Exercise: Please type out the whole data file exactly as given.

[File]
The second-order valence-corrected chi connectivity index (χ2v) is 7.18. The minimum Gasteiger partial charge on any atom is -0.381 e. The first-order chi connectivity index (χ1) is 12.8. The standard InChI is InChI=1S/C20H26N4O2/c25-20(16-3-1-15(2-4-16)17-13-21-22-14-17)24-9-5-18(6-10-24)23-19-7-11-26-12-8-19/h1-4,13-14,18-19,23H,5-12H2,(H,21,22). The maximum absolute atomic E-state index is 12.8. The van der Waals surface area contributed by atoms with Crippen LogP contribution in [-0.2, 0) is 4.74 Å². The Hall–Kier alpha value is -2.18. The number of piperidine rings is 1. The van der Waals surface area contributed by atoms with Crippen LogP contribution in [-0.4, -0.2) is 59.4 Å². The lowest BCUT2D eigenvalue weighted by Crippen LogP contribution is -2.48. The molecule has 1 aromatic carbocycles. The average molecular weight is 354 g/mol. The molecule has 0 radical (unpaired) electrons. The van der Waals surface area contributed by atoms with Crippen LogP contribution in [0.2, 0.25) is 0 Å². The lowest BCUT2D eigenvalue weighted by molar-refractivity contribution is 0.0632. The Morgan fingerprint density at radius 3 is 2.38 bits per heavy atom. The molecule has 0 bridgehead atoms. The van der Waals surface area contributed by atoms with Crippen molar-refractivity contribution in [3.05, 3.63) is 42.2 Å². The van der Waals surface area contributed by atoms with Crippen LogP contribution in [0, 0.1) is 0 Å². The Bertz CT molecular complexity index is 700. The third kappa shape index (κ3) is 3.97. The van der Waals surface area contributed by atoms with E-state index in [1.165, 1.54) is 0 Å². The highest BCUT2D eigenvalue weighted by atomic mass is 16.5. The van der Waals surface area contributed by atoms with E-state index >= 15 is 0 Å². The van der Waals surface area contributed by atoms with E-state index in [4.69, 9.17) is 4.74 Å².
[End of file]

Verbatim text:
The second-order valence-corrected chi connectivity index (χ2v) is 7.18. The minimum Gasteiger partial charge on any atom is -0.381 e. The first-order chi connectivity index (χ1) is 12.8. The standard InChI is InChI=1S/C20H26N4O2/c25-20(16-3-1-15(2-4-16)17-13-21-22-14-17)24-9-5-18(6-10-24)23-19-7-11-26-12-8-19/h1-4,13-14,18-19,23H,5-12H2,(H,21,22). The maximum absolute atomic E-state index is 12.8. The van der Waals surface area contributed by atoms with Crippen LogP contribution in [-0.2, 0) is 4.74 Å². The Hall–Kier alpha value is -2.18. The number of piperidine rings is 1. The van der Waals surface area contributed by atoms with Crippen LogP contribution in [-0.4, -0.2) is 59.4 Å². The lowest BCUT2D eigenvalue weighted by Crippen LogP contribution is -2.48. The molecule has 1 aromatic carbocycles. The average molecular weight is 354 g/mol. The molecule has 0 radical (unpaired) electrons. The van der Waals surface area contributed by atoms with Crippen LogP contribution in [0.2, 0.25) is 0 Å². The lowest BCUT2D eigenvalue weighted by molar-refractivity contribution is 0.0632. The Morgan fingerprint density at radius 3 is 2.38 bits per heavy atom. The molecule has 0 bridgehead atoms. The van der Waals surface area contributed by atoms with Crippen molar-refractivity contribution in [3.05, 3.63) is 42.2 Å². The van der Waals surface area contributed by atoms with Crippen LogP contribution in [0, 0.1) is 0 Å². The Bertz CT molecular complexity index is 700. The third kappa shape index (κ3) is 3.97. The van der Waals surface area contributed by atoms with E-state index in [1.165, 1.54) is 0 Å². The highest BCUT2D eigenvalue weighted by atomic mass is 16.5. The van der Waals surface area contributed by atoms with E-state index >= 15 is 0 Å². The van der Waals surface area contributed by atoms with E-state index in [4.69, 9.17) is 4.74 Å².